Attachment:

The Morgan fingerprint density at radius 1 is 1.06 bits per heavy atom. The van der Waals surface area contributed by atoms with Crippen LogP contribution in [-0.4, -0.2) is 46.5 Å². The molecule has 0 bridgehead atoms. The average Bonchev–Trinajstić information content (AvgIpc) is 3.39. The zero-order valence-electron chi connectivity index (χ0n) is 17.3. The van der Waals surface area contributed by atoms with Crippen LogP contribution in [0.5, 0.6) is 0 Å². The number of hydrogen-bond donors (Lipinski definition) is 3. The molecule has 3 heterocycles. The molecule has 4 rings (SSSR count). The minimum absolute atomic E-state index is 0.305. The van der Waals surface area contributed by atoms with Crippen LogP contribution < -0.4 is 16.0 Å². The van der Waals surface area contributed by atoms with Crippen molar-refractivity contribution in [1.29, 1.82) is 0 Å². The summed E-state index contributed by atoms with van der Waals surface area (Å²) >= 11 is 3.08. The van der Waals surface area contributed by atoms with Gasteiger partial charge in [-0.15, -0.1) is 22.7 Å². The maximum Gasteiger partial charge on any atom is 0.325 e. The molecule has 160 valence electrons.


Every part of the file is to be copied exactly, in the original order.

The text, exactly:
The Morgan fingerprint density at radius 1 is 1.06 bits per heavy atom. The van der Waals surface area contributed by atoms with Crippen LogP contribution in [-0.4, -0.2) is 46.5 Å². The molecule has 0 bridgehead atoms. The average Bonchev–Trinajstić information content (AvgIpc) is 3.39. The zero-order valence-electron chi connectivity index (χ0n) is 17.3. The van der Waals surface area contributed by atoms with Crippen LogP contribution in [0.5, 0.6) is 0 Å². The number of hydrogen-bond donors (Lipinski definition) is 3. The molecule has 3 heterocycles. The molecule has 4 rings (SSSR count). The minimum absolute atomic E-state index is 0.305. The van der Waals surface area contributed by atoms with Crippen LogP contribution < -0.4 is 16.0 Å². The van der Waals surface area contributed by atoms with Crippen molar-refractivity contribution in [1.29, 1.82) is 0 Å². The summed E-state index contributed by atoms with van der Waals surface area (Å²) >= 11 is 3.08. The van der Waals surface area contributed by atoms with Gasteiger partial charge in [-0.15, -0.1) is 22.7 Å². The maximum Gasteiger partial charge on any atom is 0.325 e. The molecule has 160 valence electrons.